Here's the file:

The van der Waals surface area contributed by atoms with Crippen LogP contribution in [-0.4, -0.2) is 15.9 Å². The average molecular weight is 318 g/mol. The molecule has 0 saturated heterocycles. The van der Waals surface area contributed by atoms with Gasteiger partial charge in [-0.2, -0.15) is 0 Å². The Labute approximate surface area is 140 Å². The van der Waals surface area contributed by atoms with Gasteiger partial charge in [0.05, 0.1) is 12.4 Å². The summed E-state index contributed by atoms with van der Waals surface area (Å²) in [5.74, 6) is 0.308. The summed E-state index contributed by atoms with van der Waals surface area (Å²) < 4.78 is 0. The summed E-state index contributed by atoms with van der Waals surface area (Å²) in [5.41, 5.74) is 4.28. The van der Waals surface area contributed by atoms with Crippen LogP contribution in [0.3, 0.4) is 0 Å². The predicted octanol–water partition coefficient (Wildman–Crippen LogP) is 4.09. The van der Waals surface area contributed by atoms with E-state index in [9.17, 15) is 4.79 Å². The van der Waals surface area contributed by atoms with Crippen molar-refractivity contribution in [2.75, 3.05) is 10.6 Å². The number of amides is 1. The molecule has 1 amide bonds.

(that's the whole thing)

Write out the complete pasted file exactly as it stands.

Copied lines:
The van der Waals surface area contributed by atoms with Crippen LogP contribution in [-0.4, -0.2) is 15.9 Å². The average molecular weight is 318 g/mol. The molecule has 0 saturated heterocycles. The van der Waals surface area contributed by atoms with Gasteiger partial charge in [-0.2, -0.15) is 0 Å². The Labute approximate surface area is 140 Å². The van der Waals surface area contributed by atoms with Gasteiger partial charge in [0.05, 0.1) is 12.4 Å². The summed E-state index contributed by atoms with van der Waals surface area (Å²) in [5.74, 6) is 0.308. The summed E-state index contributed by atoms with van der Waals surface area (Å²) < 4.78 is 0. The summed E-state index contributed by atoms with van der Waals surface area (Å²) in [5.41, 5.74) is 4.28. The van der Waals surface area contributed by atoms with Crippen LogP contribution in [0.3, 0.4) is 0 Å². The predicted octanol–water partition coefficient (Wildman–Crippen LogP) is 4.09. The van der Waals surface area contributed by atoms with E-state index in [9.17, 15) is 4.79 Å². The van der Waals surface area contributed by atoms with Crippen molar-refractivity contribution in [2.75, 3.05) is 10.6 Å². The number of amides is 1. The molecule has 1 amide bonds.